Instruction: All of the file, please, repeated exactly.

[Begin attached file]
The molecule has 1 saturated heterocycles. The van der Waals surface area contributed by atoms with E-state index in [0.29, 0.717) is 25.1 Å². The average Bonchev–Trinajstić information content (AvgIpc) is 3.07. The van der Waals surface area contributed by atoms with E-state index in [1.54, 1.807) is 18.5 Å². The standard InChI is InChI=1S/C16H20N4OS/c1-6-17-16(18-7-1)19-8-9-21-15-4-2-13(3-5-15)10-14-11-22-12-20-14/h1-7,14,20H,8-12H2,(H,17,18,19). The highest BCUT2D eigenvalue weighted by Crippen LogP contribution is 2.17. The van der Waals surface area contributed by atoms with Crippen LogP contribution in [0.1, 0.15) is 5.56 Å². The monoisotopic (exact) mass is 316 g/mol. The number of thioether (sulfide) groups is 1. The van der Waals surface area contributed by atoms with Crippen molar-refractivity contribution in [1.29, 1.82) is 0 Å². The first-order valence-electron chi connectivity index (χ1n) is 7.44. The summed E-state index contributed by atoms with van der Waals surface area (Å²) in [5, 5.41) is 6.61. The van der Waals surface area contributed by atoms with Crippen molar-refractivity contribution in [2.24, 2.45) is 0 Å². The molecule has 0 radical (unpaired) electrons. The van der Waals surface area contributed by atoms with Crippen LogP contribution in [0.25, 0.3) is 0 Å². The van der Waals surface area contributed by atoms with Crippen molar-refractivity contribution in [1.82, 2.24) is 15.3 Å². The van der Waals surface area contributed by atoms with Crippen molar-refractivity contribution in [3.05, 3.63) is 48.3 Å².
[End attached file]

The molecule has 1 saturated heterocycles. The van der Waals surface area contributed by atoms with E-state index in [0.29, 0.717) is 25.1 Å². The average Bonchev–Trinajstić information content (AvgIpc) is 3.07. The van der Waals surface area contributed by atoms with E-state index in [1.54, 1.807) is 18.5 Å². The standard InChI is InChI=1S/C16H20N4OS/c1-6-17-16(18-7-1)19-8-9-21-15-4-2-13(3-5-15)10-14-11-22-12-20-14/h1-7,14,20H,8-12H2,(H,17,18,19). The highest BCUT2D eigenvalue weighted by Crippen LogP contribution is 2.17. The van der Waals surface area contributed by atoms with Crippen LogP contribution in [0.1, 0.15) is 5.56 Å². The monoisotopic (exact) mass is 316 g/mol. The number of thioether (sulfide) groups is 1. The van der Waals surface area contributed by atoms with Crippen molar-refractivity contribution in [1.29, 1.82) is 0 Å². The first-order valence-electron chi connectivity index (χ1n) is 7.44. The summed E-state index contributed by atoms with van der Waals surface area (Å²) in [5, 5.41) is 6.61. The van der Waals surface area contributed by atoms with Crippen molar-refractivity contribution in [2.24, 2.45) is 0 Å². The molecule has 0 radical (unpaired) electrons. The van der Waals surface area contributed by atoms with Crippen LogP contribution in [0.25, 0.3) is 0 Å². The van der Waals surface area contributed by atoms with Crippen molar-refractivity contribution in [1.82, 2.24) is 15.3 Å². The van der Waals surface area contributed by atoms with Crippen molar-refractivity contribution in [3.05, 3.63) is 48.3 Å².